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(Welcome to Best Action Scene Ever, a column dedicated to breaking down the best, most effective action sequences throughout the genre. In this edition, we revisit the last time a crowd-pleasing, action-heavy genre film swept the Academy Awards with “The Lord of the Rings: The Return of the King.”)
I’m not breaking any new ground here by pointing out that, traditionally, action movies haven’t fared all that well at the Academy Awards. When “Mad Max: Fury Road,” arguably the greatest of all time, could handily win most of the technical, below-the-line awards but be denied any of the more “prestigious” honors back in 2016, well, that kind of says it all. The fully-ingrained genre bias within the voting body might finally have started to melt away in recent history, as evidenced by “Everything Everywhere All At Once” and its delightfully strong performance at this year’s awards, but certain films managed to break through even before the cultural tide began to turn. In 2004, one film truly ruled them all with a whopping eleven nominations and wins — despite featuring Hobbits, wizards, and an approximately 50-minute-long battle sequence.
With the surprisingly good 2023 Oscars ceremony now in the rearview mirror, it’s time to look back at “The Lord of the Rings: The Return of the King” and, specifically, the extended Siege of Gondor sequence that blew audiences away upon release. Movies like “Avatar” or “Avengers: Endgame” have attempted to recapture the same magic in the decades since, but none have managed to top the high water mark for depicting action on an epic, blockbuster scale. Here’s why.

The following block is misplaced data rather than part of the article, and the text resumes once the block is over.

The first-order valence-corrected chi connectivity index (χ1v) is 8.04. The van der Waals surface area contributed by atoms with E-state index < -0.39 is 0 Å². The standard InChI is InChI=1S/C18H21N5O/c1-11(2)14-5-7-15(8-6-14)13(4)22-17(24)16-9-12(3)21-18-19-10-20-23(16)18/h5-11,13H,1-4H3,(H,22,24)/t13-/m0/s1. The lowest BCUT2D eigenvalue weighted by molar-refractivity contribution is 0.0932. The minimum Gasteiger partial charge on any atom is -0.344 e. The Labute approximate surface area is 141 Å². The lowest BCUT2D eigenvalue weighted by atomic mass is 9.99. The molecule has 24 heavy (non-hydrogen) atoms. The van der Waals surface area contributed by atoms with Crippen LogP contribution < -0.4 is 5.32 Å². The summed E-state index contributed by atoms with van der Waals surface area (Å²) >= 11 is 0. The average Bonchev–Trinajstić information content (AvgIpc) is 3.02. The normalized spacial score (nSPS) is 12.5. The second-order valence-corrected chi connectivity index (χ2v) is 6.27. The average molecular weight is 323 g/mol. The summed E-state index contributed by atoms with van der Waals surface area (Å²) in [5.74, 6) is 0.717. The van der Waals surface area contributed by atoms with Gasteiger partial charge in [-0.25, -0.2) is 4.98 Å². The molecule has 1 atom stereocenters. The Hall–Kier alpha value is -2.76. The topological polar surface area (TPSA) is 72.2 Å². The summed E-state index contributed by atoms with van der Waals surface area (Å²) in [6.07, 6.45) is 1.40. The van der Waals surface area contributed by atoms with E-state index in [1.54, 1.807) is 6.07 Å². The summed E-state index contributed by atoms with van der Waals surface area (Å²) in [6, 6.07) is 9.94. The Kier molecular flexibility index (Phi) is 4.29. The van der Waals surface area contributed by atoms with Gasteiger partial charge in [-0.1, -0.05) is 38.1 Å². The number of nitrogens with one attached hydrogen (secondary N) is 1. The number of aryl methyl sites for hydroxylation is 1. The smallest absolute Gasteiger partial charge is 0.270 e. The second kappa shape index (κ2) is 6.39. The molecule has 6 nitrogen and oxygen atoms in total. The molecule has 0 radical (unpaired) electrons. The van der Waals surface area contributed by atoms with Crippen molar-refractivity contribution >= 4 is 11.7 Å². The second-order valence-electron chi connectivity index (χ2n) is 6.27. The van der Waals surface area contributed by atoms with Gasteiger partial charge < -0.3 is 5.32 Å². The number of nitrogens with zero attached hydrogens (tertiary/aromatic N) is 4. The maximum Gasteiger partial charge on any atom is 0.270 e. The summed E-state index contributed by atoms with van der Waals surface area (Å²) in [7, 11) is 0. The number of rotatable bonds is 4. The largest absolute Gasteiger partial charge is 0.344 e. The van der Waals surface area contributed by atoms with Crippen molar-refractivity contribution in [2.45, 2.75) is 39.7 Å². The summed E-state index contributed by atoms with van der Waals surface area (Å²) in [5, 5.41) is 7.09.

Let’s put it this way: For director Peter Jackson and co-writers Fran Walsh and Philippa Boyens, there was no margin for error in portraying the battle that was an entire trilogy in the making. Even the prolifically anti-war author J.R.R. Tolkien — who had never hesitated to gloss over and cut away from scenes of war and carnage on multiple occasions throughout both “The Hobbit” and “The Lord of the Rings” novels — couldn’t help but devote six entire chapters to the most significant turning point in the War of the Ring. The stakes, both narratively and otherwise, had never been higher.
Armed only with the knowledge that the all-powerful One Ring is in the hands of a Hobbit, the villainous Sauron makes his boldest and most aggressive move yet against the realm of Gondor. The greatest battle in the Third Age of Middle-earth would take place in and around the city of Minas Tirith, one of the last major strongholds still standing against the might of Mordor. Having inadvertently received a glimpse of Sauron’s plans, Gandalf (Ian McKellan) and his troublesome ward Pippin (Billy Boyd) make a beeline for the city to warn them of the impending threat. But handcuffed by the shoddy leadership of the cynical and grief-stricken Steward Denethor (John Noble), mourning the loss of his son and member of the Fellowship Boromir, it almost seems as if the enemy’s plans have been halfway accomplished already.
The attack commences with some of the nastiest imagery pulled straight from Tolkien’s text, as hundreds of decapitated heads are catapulted into Minas Tirith. But finally spurred into action by the depths of Denethor’s despair, Gandalf takes charge of the city’s last defense and joins the battle in earnest.
Why It Works